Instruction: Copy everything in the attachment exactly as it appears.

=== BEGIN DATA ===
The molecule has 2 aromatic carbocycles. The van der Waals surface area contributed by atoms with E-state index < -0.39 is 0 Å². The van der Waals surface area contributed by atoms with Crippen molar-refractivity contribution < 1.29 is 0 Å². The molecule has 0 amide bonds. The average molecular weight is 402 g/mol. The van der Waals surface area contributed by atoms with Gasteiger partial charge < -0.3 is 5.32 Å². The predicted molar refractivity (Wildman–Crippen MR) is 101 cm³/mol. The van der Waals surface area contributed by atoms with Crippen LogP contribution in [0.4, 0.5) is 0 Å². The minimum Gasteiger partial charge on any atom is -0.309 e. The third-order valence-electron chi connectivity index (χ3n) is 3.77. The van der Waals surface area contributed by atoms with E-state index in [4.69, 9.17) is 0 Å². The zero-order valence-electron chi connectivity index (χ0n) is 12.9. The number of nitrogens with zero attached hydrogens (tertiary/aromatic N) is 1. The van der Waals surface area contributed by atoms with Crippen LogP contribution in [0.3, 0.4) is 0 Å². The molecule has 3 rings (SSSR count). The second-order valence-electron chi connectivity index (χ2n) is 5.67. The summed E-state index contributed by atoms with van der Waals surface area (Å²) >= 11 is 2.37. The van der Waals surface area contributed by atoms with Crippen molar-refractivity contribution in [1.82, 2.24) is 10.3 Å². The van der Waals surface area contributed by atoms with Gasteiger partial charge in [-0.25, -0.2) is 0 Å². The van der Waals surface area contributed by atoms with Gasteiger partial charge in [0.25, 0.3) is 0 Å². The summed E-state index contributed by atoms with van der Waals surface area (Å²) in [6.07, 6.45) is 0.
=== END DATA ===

The molecule has 2 aromatic carbocycles. The van der Waals surface area contributed by atoms with E-state index < -0.39 is 0 Å². The van der Waals surface area contributed by atoms with Crippen molar-refractivity contribution < 1.29 is 0 Å². The molecule has 0 amide bonds. The average molecular weight is 402 g/mol. The van der Waals surface area contributed by atoms with Gasteiger partial charge < -0.3 is 5.32 Å². The predicted molar refractivity (Wildman–Crippen MR) is 101 cm³/mol. The van der Waals surface area contributed by atoms with Crippen LogP contribution in [0.4, 0.5) is 0 Å². The minimum Gasteiger partial charge on any atom is -0.309 e. The third-order valence-electron chi connectivity index (χ3n) is 3.77. The van der Waals surface area contributed by atoms with E-state index in [4.69, 9.17) is 0 Å². The zero-order valence-electron chi connectivity index (χ0n) is 12.9. The number of nitrogens with zero attached hydrogens (tertiary/aromatic N) is 1. The van der Waals surface area contributed by atoms with Crippen LogP contribution in [0.3, 0.4) is 0 Å². The molecule has 3 rings (SSSR count). The second-order valence-electron chi connectivity index (χ2n) is 5.67. The summed E-state index contributed by atoms with van der Waals surface area (Å²) >= 11 is 2.37. The van der Waals surface area contributed by atoms with Crippen molar-refractivity contribution in [1.82, 2.24) is 10.3 Å². The van der Waals surface area contributed by atoms with Gasteiger partial charge in [-0.25, -0.2) is 0 Å². The van der Waals surface area contributed by atoms with Gasteiger partial charge in [0.25, 0.3) is 0 Å². The summed E-state index contributed by atoms with van der Waals surface area (Å²) in [6.07, 6.45) is 0.